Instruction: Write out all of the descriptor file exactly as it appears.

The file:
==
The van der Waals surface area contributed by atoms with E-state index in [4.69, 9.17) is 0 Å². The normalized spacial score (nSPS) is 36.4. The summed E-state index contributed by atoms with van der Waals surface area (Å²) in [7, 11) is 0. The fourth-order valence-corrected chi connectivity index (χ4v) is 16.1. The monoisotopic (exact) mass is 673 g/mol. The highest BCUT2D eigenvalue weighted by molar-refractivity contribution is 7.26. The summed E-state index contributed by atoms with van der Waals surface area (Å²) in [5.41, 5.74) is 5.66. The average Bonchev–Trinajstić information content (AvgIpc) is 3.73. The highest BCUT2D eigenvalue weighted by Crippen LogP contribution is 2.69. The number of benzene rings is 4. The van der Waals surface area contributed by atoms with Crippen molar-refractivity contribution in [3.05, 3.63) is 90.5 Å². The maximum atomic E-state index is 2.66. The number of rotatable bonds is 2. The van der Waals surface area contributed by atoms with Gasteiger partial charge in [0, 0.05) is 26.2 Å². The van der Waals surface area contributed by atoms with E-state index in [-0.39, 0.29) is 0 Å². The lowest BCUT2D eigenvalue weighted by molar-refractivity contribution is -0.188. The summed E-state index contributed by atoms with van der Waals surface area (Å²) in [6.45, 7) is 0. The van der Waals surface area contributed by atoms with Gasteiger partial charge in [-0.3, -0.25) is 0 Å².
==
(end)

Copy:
The van der Waals surface area contributed by atoms with E-state index in [4.69, 9.17) is 0 Å². The normalized spacial score (nSPS) is 36.4. The summed E-state index contributed by atoms with van der Waals surface area (Å²) in [7, 11) is 0. The fourth-order valence-corrected chi connectivity index (χ4v) is 16.1. The monoisotopic (exact) mass is 673 g/mol. The highest BCUT2D eigenvalue weighted by molar-refractivity contribution is 7.26. The summed E-state index contributed by atoms with van der Waals surface area (Å²) in [5.41, 5.74) is 5.66. The average Bonchev–Trinajstić information content (AvgIpc) is 3.73. The highest BCUT2D eigenvalue weighted by Crippen LogP contribution is 2.69. The number of benzene rings is 4. The van der Waals surface area contributed by atoms with Crippen molar-refractivity contribution in [3.05, 3.63) is 90.5 Å². The maximum atomic E-state index is 2.66. The number of rotatable bonds is 2. The van der Waals surface area contributed by atoms with Gasteiger partial charge in [0, 0.05) is 26.2 Å². The van der Waals surface area contributed by atoms with E-state index in [-0.39, 0.29) is 0 Å². The lowest BCUT2D eigenvalue weighted by molar-refractivity contribution is -0.188. The summed E-state index contributed by atoms with van der Waals surface area (Å²) in [6.45, 7) is 0. The van der Waals surface area contributed by atoms with Gasteiger partial charge in [-0.3, -0.25) is 0 Å².